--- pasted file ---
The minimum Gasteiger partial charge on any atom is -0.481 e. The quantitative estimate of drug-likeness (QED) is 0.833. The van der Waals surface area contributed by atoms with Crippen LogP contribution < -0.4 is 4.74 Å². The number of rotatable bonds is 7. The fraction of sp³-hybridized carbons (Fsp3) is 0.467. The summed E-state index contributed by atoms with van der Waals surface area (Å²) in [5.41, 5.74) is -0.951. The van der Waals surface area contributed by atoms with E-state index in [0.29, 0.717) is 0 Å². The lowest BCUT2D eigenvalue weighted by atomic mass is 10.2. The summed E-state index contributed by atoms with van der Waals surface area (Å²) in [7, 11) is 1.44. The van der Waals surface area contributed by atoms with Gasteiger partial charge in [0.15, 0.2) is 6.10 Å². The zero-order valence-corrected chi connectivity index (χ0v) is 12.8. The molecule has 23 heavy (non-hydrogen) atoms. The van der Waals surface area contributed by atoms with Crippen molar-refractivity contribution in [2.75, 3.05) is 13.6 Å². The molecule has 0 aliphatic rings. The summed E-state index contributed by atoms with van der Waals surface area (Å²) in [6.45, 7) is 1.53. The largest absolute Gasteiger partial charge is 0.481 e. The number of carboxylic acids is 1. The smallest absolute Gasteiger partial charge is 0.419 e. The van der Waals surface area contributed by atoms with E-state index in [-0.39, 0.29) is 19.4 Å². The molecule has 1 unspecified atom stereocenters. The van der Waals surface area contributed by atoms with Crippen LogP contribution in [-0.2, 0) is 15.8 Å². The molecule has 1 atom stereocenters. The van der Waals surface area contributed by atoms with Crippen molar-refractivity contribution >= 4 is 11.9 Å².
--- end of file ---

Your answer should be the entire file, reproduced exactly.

The minimum Gasteiger partial charge on any atom is -0.481 e. The quantitative estimate of drug-likeness (QED) is 0.833. The van der Waals surface area contributed by atoms with Crippen LogP contribution < -0.4 is 4.74 Å². The number of rotatable bonds is 7. The fraction of sp³-hybridized carbons (Fsp3) is 0.467. The summed E-state index contributed by atoms with van der Waals surface area (Å²) in [5.41, 5.74) is -0.951. The van der Waals surface area contributed by atoms with E-state index in [0.29, 0.717) is 0 Å². The lowest BCUT2D eigenvalue weighted by atomic mass is 10.2. The summed E-state index contributed by atoms with van der Waals surface area (Å²) in [7, 11) is 1.44. The van der Waals surface area contributed by atoms with Gasteiger partial charge in [0.15, 0.2) is 6.10 Å². The zero-order valence-corrected chi connectivity index (χ0v) is 12.8. The molecule has 23 heavy (non-hydrogen) atoms. The van der Waals surface area contributed by atoms with Crippen molar-refractivity contribution in [2.75, 3.05) is 13.6 Å². The molecule has 0 aliphatic rings. The summed E-state index contributed by atoms with van der Waals surface area (Å²) in [6.45, 7) is 1.53. The largest absolute Gasteiger partial charge is 0.481 e. The number of carboxylic acids is 1. The smallest absolute Gasteiger partial charge is 0.419 e. The van der Waals surface area contributed by atoms with E-state index in [-0.39, 0.29) is 19.4 Å². The molecule has 1 unspecified atom stereocenters. The van der Waals surface area contributed by atoms with Crippen LogP contribution in [-0.2, 0) is 15.8 Å². The molecule has 1 atom stereocenters. The van der Waals surface area contributed by atoms with Crippen molar-refractivity contribution >= 4 is 11.9 Å².